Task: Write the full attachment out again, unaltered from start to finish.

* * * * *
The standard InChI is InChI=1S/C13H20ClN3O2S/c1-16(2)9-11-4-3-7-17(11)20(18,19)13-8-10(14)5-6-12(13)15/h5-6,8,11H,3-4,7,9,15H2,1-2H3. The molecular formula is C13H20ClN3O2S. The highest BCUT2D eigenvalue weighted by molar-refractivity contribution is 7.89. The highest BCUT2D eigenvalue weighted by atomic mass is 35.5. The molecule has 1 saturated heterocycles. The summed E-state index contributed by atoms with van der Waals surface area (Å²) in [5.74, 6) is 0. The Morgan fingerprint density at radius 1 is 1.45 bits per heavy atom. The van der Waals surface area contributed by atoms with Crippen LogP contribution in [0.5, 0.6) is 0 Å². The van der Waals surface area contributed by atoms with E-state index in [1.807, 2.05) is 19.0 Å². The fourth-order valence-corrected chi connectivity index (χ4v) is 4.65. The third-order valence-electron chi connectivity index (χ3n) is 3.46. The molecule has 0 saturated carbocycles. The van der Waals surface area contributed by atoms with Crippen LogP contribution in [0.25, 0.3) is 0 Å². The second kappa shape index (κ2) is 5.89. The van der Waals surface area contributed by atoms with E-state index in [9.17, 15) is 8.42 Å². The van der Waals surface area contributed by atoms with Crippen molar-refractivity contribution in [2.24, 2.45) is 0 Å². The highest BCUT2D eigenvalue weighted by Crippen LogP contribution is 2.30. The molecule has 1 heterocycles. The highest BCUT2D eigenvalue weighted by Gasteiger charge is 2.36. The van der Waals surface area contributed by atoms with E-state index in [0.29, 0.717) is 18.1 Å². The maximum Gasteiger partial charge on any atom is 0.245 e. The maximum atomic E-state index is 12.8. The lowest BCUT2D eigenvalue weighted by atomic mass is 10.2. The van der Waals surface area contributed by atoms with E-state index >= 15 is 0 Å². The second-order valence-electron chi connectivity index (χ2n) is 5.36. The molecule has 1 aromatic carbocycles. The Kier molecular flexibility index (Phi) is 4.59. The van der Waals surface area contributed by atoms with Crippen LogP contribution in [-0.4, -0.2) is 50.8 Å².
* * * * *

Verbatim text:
The standard InChI is InChI=1S/C13H20ClN3O2S/c1-16(2)9-11-4-3-7-17(11)20(18,19)13-8-10(14)5-6-12(13)15/h5-6,8,11H,3-4,7,9,15H2,1-2H3. The molecular formula is C13H20ClN3O2S. The highest BCUT2D eigenvalue weighted by molar-refractivity contribution is 7.89. The highest BCUT2D eigenvalue weighted by atomic mass is 35.5. The molecule has 1 saturated heterocycles. The summed E-state index contributed by atoms with van der Waals surface area (Å²) in [5.74, 6) is 0. The Morgan fingerprint density at radius 1 is 1.45 bits per heavy atom. The van der Waals surface area contributed by atoms with Crippen LogP contribution in [0.5, 0.6) is 0 Å². The van der Waals surface area contributed by atoms with E-state index in [1.807, 2.05) is 19.0 Å². The fourth-order valence-corrected chi connectivity index (χ4v) is 4.65. The third-order valence-electron chi connectivity index (χ3n) is 3.46. The molecule has 0 saturated carbocycles. The van der Waals surface area contributed by atoms with Crippen LogP contribution in [0.25, 0.3) is 0 Å². The second kappa shape index (κ2) is 5.89. The van der Waals surface area contributed by atoms with E-state index in [9.17, 15) is 8.42 Å². The van der Waals surface area contributed by atoms with Crippen molar-refractivity contribution in [2.24, 2.45) is 0 Å². The highest BCUT2D eigenvalue weighted by Crippen LogP contribution is 2.30. The molecule has 1 heterocycles. The highest BCUT2D eigenvalue weighted by Gasteiger charge is 2.36. The van der Waals surface area contributed by atoms with E-state index in [0.29, 0.717) is 18.1 Å². The maximum Gasteiger partial charge on any atom is 0.245 e. The maximum atomic E-state index is 12.8. The lowest BCUT2D eigenvalue weighted by atomic mass is 10.2. The van der Waals surface area contributed by atoms with E-state index >= 15 is 0 Å². The second-order valence-electron chi connectivity index (χ2n) is 5.36. The molecule has 1 aromatic carbocycles. The Kier molecular flexibility index (Phi) is 4.59. The van der Waals surface area contributed by atoms with Crippen LogP contribution in [-0.4, -0.2) is 50.8 Å².